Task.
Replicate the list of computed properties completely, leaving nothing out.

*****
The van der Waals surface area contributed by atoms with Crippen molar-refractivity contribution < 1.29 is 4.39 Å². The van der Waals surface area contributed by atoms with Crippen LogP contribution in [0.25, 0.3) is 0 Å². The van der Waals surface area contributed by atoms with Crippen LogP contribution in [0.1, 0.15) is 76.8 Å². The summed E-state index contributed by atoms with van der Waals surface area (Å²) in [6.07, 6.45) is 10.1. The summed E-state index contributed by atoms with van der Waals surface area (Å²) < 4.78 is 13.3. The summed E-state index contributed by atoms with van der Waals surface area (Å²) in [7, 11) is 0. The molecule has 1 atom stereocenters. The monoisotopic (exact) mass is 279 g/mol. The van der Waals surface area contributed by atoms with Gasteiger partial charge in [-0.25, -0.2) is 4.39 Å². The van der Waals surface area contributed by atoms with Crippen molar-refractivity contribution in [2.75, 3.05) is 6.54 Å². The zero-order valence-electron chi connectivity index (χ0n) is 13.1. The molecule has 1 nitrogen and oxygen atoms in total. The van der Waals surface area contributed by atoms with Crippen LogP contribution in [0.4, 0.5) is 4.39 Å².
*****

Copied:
The van der Waals surface area contributed by atoms with Crippen molar-refractivity contribution < 1.29 is 4.39 Å². The van der Waals surface area contributed by atoms with Crippen LogP contribution in [0.25, 0.3) is 0 Å². The van der Waals surface area contributed by atoms with Crippen LogP contribution in [0.1, 0.15) is 76.8 Å². The summed E-state index contributed by atoms with van der Waals surface area (Å²) in [6.07, 6.45) is 10.1. The summed E-state index contributed by atoms with van der Waals surface area (Å²) < 4.78 is 13.3. The summed E-state index contributed by atoms with van der Waals surface area (Å²) in [7, 11) is 0. The molecule has 1 atom stereocenters. The monoisotopic (exact) mass is 279 g/mol. The van der Waals surface area contributed by atoms with Gasteiger partial charge in [-0.25, -0.2) is 4.39 Å². The van der Waals surface area contributed by atoms with Crippen molar-refractivity contribution in [2.75, 3.05) is 6.54 Å². The zero-order valence-electron chi connectivity index (χ0n) is 13.1. The molecule has 1 nitrogen and oxygen atoms in total. The van der Waals surface area contributed by atoms with Crippen LogP contribution in [0.4, 0.5) is 4.39 Å².